30. ^ Patel MV, Kolasa T, Mortell K, Matulenko MA, Hakeem AA, Rohde JJ, Nelson SL, Cowart MD, Nakane M, Miller LN, Uchic ME, Terranova MA, El-Kouhen OF, Donnelly-Roberts DL, Namovic MT, Hollingsworth PR, Chang R, Martino BR, Wetter JM, Marsh KC, Martin R, Darbyshire JF, Gintant G, Hsieh GC, Moreland RB, Sullivan JP, Brioni JD, Stewart AO (Dec 2006). "Discovery of 3-methyl-N-(1-oxy-3',4',5',6'-tetrahydro-2'H-[2,4'-bipyridine]-1'-ylmethyl)benzamide (ABT-670), an orally bioavailable dopamine D4 agonist for the treatment of erectile dysfunction". Journal of Medicinal Chemistry 49 (25): 7450–65. doi:10.1021/jm060662k. PMID 17149874. 
  31. ^ a b Hübner H, Kraxner J, Gmeiner P (Nov 2000). "Cyanoindole derivatives as highly selective dopamine D(4) receptor partial agonists: solid-phase synthesis, binding assays, and functional experiments". Journal of Medicinal Chemistry 43 (23): 4563–9. doi:10.1021/jm0009989. PMID 11087581. 
  32. ^ Kolasa T, Matulenko MA, Hakeem AA, Patel MV, Mortell K, Bhatia P, Henry R, Nakane M, Hsieh GC, Terranova MA, Uchic ME, Miller LN, Chang R, Donnelly-Roberts DL, Namovic MT, Hollingsworth PR, Martino B, El Kouhen O, Marsh KC, Wetter JM, Moreland RB, Brioni JD, Stewart AO (Aug 2006). "1-aryl-3-(4-pyridine-2-ylpiperazin-1-yl)propan-1-one oximes as potent dopamine D4 receptor agonists for the treatment of erectile dysfunction". Journal of Medicinal Chemistry 49 (17): 5093–109. doi:10.1021/jm060279f. PMID 16913699. 
  33. ^ Enguehard-Gueiffier C, Hübner H, El Hakmaoui A, Allouchi H, Gmeiner P, Argiolas A, Melis MR, Gueiffier A (Jun 2006). "2-[(4-phenylpiperazin-1-yl)methyl]imidazo(di)azines as selective D4-ligands. Induction of penile erection by 2-[4-(2-methoxyphenyl)piperazin-1-ylmethyl]imidazo[1,2-a]pyridine (PIP3EA), a potent and selective D4 partial agonist". Journal of Medicinal Chemistry 49 (13): 3938–47. doi:10.1021/jm060166w. PMID 16789750. 
  34. ^ Nakane M, Cowart MD, Hsieh GC, Miller L, Uchic ME, Chang R, Terranova MA, Donnelly-Roberts DL, Namovic MT, Miller TR, Wetter JM, Marsh K, Stewart AO, Brioni JD, Moreland RB (Jul 2005). "2-[4-(3,4-Dimethylphenyl)piperazin-1-ylmethyl]-1H benzoimidazole (A-381393), a selective dopamine D4 receptor antagonist". Neuropharmacology 49 (1): 112–21. doi:10.1016/j.neuropharm.2005.02.004. PMID 15992586.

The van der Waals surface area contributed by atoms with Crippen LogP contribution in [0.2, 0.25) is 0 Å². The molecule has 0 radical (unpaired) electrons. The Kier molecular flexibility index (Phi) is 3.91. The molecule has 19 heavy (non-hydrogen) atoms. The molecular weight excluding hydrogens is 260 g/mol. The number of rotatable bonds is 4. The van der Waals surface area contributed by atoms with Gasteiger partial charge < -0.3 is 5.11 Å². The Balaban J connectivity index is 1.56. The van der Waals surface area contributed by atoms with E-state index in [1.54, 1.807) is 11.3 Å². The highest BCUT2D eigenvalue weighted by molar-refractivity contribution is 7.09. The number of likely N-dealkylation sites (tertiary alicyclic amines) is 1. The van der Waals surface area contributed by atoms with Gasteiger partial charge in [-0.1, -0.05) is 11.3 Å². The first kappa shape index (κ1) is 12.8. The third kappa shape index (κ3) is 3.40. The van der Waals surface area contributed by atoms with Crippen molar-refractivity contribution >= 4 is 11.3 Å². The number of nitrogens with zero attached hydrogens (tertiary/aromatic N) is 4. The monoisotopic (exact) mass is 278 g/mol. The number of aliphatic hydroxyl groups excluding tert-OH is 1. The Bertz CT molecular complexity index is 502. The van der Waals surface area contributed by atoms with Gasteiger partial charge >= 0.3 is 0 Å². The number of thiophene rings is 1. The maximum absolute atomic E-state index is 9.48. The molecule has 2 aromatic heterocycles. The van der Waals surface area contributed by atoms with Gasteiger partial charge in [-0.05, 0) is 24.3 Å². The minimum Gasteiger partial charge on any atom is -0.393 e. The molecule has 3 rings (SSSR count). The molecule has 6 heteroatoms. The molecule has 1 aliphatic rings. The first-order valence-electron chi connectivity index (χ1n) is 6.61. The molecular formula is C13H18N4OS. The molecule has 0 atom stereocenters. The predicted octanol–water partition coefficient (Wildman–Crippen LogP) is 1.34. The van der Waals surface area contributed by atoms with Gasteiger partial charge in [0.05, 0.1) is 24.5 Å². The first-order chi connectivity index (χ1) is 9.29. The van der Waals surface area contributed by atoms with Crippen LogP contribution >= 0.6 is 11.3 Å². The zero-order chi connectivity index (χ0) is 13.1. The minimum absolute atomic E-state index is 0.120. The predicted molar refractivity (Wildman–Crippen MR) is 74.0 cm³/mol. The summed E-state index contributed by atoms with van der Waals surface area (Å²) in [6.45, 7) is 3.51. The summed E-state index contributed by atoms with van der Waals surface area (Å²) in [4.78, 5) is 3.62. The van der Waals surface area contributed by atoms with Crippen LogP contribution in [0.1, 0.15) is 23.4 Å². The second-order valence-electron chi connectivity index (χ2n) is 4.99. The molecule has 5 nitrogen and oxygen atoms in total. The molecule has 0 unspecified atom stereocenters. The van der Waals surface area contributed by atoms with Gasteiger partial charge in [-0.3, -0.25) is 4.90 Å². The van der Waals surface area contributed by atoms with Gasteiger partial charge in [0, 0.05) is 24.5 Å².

35. ^ a b Prante O, Tietze R, Hocke C, Löber S, Hübner H, Kuwert T, Gmeiner P (Mar 2008). "Synthesis, radiofluorination, and in vitro evaluation of pyrazolo[1,5-a]pyridine-based dopamine D4 receptor ligands: discovery of an inverse agonist radioligand for PET". Journal of Medicinal Chemistry 51 (6): 1800–10. doi:10.1021/jm701375u. PMID 18307287. 
  36. ^ Kulagowski JJ, Broughton HB, Curtis NR, Mawer IM, Ridgill MP, Baker R, Emms F, Freedman SB, Marwood R, Patel S, Patel S, Ragan CI, Leeson PD (May 1996). "3-((4-(4-Chlorophenyl)piperazin-1-yl)-methyl)-1H-pyrrolo-2,3-b-pyridine: an antagonist with high affinity and selectivity for the human dopamine D4 receptor". Journal of Medicinal Chemistry 39 (10): 1941–2. doi:10.1021/jm9600712. PMID 8642550. 
  37. ^ Patel S, Freedman S, Chapman KL, Emms F, Fletcher AE, Knowles M, Marwood R, Mcallister G, Myers J, Curtis N, Kulagowski JJ, Leeson PD, Ridgill M, Graham M, Matheson S, Rathbone D, Watt AP, Bristow LJ, Rupniak NM, Baskin E, Lynch JJ, Ragan CI (Nov 1997). "Biological profile of L-745,870, a selective antagonist with high affinity for the dopamine D4 receptor". The Journal of Pharmacology and Experimental Therapeutics 283 (2): 636–47. PMID 9353380. 
  38. ^ Patel S, Patel S, Marwood R, Emms F, Marston D, Leeson PD, Curtis NR, Kulagowski JJ, Freedman SB (Dec 1996). "Identification and pharmacological characterization of [125I]L-750,667, a novel radioligand for the dopamine D4 receptor". Molecular Pharmacology 50 (6): 1658–64. PMID 8967990. 
  39. ^ Millan MJ, Newman-Tancredi A, Brocco M, Gobert A, Lejeune F, Audinot V, Rivet JM, Schreiber R, Dekeyne A, Spedding M, Nicolas JP, Peglion JL (Oct 1998). "S 18126 ([2-[4-(2,3-dihydrobenzo[1,4]dioxin-6-yl)piperazin-1-yl methyl]indan-2-yl]), a potent, selective and competitive antagonist at dopamine D4 receptors: an in vitro and in vivo comparison with L 745,870 (3-(4-[4-chlorophenyl]piperazin-1-yl)methyl-1H-pyrrolo[2, 3b]pyridine) and raclopride". The Journal of Pharmacology and Experimental Therapeutics 287 (1): 167–86. PMID 9765336. 
  40. ^ Lanig H, Utz W, Gmeiner P (Apr 2001). "Comparative molecular field analysis of dopamine D4 receptor antagonists including 3-[4-(4-chlorophenyl)piperazin-1-ylmethyl]pyrazolo[1,5-a]pyridine (FAUC 113), 3-[4-(4-chlorophenyl)piperazin-1-ylmethyl]-1H-pyrrolo-[2,3-b]pyridine (L-745,870), and clozapine". Journal of Medicinal Chemistry 44 (8): 1151–7. doi:10.1021/jm001055e. PMID 11312915. 

External links[edit]

This article incorporates text from the United States National Library of Medicine, which is in the public domain.